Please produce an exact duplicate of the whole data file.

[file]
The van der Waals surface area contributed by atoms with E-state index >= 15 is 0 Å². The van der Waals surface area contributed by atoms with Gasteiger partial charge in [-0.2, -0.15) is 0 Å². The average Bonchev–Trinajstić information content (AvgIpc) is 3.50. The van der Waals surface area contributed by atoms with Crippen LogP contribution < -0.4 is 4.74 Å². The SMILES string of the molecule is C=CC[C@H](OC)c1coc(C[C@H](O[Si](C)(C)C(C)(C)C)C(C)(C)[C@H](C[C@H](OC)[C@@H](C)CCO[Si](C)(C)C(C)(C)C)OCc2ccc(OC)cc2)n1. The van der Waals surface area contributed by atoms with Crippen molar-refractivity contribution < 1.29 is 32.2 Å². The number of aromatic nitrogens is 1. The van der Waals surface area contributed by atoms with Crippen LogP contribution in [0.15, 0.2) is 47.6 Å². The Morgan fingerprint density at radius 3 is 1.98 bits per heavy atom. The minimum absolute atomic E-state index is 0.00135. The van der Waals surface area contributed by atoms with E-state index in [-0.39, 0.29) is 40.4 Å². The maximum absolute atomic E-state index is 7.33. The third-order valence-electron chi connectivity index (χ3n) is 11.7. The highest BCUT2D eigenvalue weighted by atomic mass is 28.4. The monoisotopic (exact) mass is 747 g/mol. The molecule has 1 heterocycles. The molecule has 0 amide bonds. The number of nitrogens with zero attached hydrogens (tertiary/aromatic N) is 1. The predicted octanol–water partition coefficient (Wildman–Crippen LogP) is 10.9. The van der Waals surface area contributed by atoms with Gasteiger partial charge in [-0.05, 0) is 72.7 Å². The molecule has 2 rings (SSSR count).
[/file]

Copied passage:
The van der Waals surface area contributed by atoms with E-state index >= 15 is 0 Å². The van der Waals surface area contributed by atoms with Gasteiger partial charge in [-0.2, -0.15) is 0 Å². The average Bonchev–Trinajstić information content (AvgIpc) is 3.50. The van der Waals surface area contributed by atoms with Crippen LogP contribution < -0.4 is 4.74 Å². The SMILES string of the molecule is C=CC[C@H](OC)c1coc(C[C@H](O[Si](C)(C)C(C)(C)C)C(C)(C)[C@H](C[C@H](OC)[C@@H](C)CCO[Si](C)(C)C(C)(C)C)OCc2ccc(OC)cc2)n1. The van der Waals surface area contributed by atoms with Crippen molar-refractivity contribution < 1.29 is 32.2 Å². The number of aromatic nitrogens is 1. The van der Waals surface area contributed by atoms with Crippen LogP contribution in [0.15, 0.2) is 47.6 Å². The Morgan fingerprint density at radius 3 is 1.98 bits per heavy atom. The minimum absolute atomic E-state index is 0.00135. The van der Waals surface area contributed by atoms with E-state index in [-0.39, 0.29) is 40.4 Å². The maximum absolute atomic E-state index is 7.33. The third-order valence-electron chi connectivity index (χ3n) is 11.7. The highest BCUT2D eigenvalue weighted by atomic mass is 28.4. The monoisotopic (exact) mass is 747 g/mol. The molecule has 1 heterocycles. The molecule has 0 amide bonds. The number of nitrogens with zero attached hydrogens (tertiary/aromatic N) is 1. The predicted octanol–water partition coefficient (Wildman–Crippen LogP) is 10.9. The van der Waals surface area contributed by atoms with Gasteiger partial charge in [-0.05, 0) is 72.7 Å². The molecule has 2 rings (SSSR count).